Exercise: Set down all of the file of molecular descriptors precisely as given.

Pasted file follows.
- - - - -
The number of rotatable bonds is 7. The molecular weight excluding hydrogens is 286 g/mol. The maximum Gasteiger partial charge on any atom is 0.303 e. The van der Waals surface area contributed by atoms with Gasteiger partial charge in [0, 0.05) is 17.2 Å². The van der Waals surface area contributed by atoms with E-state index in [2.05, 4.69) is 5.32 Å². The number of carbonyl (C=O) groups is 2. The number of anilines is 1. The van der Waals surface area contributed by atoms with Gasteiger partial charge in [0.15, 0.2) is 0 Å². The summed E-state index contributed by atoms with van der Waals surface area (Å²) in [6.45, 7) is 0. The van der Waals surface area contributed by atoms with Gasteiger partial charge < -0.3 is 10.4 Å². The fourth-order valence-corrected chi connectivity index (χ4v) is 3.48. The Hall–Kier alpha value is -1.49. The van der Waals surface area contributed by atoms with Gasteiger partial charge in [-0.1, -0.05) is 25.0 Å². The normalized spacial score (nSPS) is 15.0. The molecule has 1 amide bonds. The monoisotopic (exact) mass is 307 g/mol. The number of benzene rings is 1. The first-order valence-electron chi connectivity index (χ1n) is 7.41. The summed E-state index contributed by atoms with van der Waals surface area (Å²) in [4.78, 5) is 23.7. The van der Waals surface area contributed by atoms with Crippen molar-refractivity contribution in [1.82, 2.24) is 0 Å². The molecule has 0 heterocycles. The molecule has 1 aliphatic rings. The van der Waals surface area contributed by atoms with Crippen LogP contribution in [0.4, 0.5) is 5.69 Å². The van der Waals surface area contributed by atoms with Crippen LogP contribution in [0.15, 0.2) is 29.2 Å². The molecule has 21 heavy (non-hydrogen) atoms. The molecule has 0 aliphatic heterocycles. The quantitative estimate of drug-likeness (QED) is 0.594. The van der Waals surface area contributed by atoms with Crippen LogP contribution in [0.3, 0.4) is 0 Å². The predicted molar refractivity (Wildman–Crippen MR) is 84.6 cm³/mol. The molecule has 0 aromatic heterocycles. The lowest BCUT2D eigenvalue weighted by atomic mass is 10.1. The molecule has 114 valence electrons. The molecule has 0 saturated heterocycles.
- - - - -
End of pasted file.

The number of rotatable bonds is 7. The molecular weight excluding hydrogens is 286 g/mol. The maximum Gasteiger partial charge on any atom is 0.303 e. The van der Waals surface area contributed by atoms with Gasteiger partial charge in [0, 0.05) is 17.2 Å². The van der Waals surface area contributed by atoms with E-state index in [2.05, 4.69) is 5.32 Å². The number of carbonyl (C=O) groups is 2. The number of anilines is 1. The van der Waals surface area contributed by atoms with Gasteiger partial charge in [0.15, 0.2) is 0 Å². The summed E-state index contributed by atoms with van der Waals surface area (Å²) in [6.45, 7) is 0. The van der Waals surface area contributed by atoms with Gasteiger partial charge < -0.3 is 10.4 Å². The fourth-order valence-corrected chi connectivity index (χ4v) is 3.48. The Hall–Kier alpha value is -1.49. The van der Waals surface area contributed by atoms with Gasteiger partial charge in [-0.1, -0.05) is 25.0 Å². The normalized spacial score (nSPS) is 15.0. The molecule has 1 amide bonds. The monoisotopic (exact) mass is 307 g/mol. The number of benzene rings is 1. The first-order valence-electron chi connectivity index (χ1n) is 7.41. The summed E-state index contributed by atoms with van der Waals surface area (Å²) in [4.78, 5) is 23.7. The van der Waals surface area contributed by atoms with Crippen molar-refractivity contribution in [1.82, 2.24) is 0 Å². The molecule has 0 heterocycles. The molecule has 1 aliphatic rings. The van der Waals surface area contributed by atoms with Crippen LogP contribution in [0.4, 0.5) is 5.69 Å². The van der Waals surface area contributed by atoms with Crippen LogP contribution in [0.15, 0.2) is 29.2 Å². The molecule has 21 heavy (non-hydrogen) atoms. The molecule has 0 aliphatic heterocycles. The quantitative estimate of drug-likeness (QED) is 0.594. The van der Waals surface area contributed by atoms with Crippen LogP contribution in [0.3, 0.4) is 0 Å². The predicted molar refractivity (Wildman–Crippen MR) is 84.6 cm³/mol. The molecule has 0 aromatic heterocycles. The lowest BCUT2D eigenvalue weighted by atomic mass is 10.1. The molecule has 114 valence electrons. The molecule has 0 saturated heterocycles.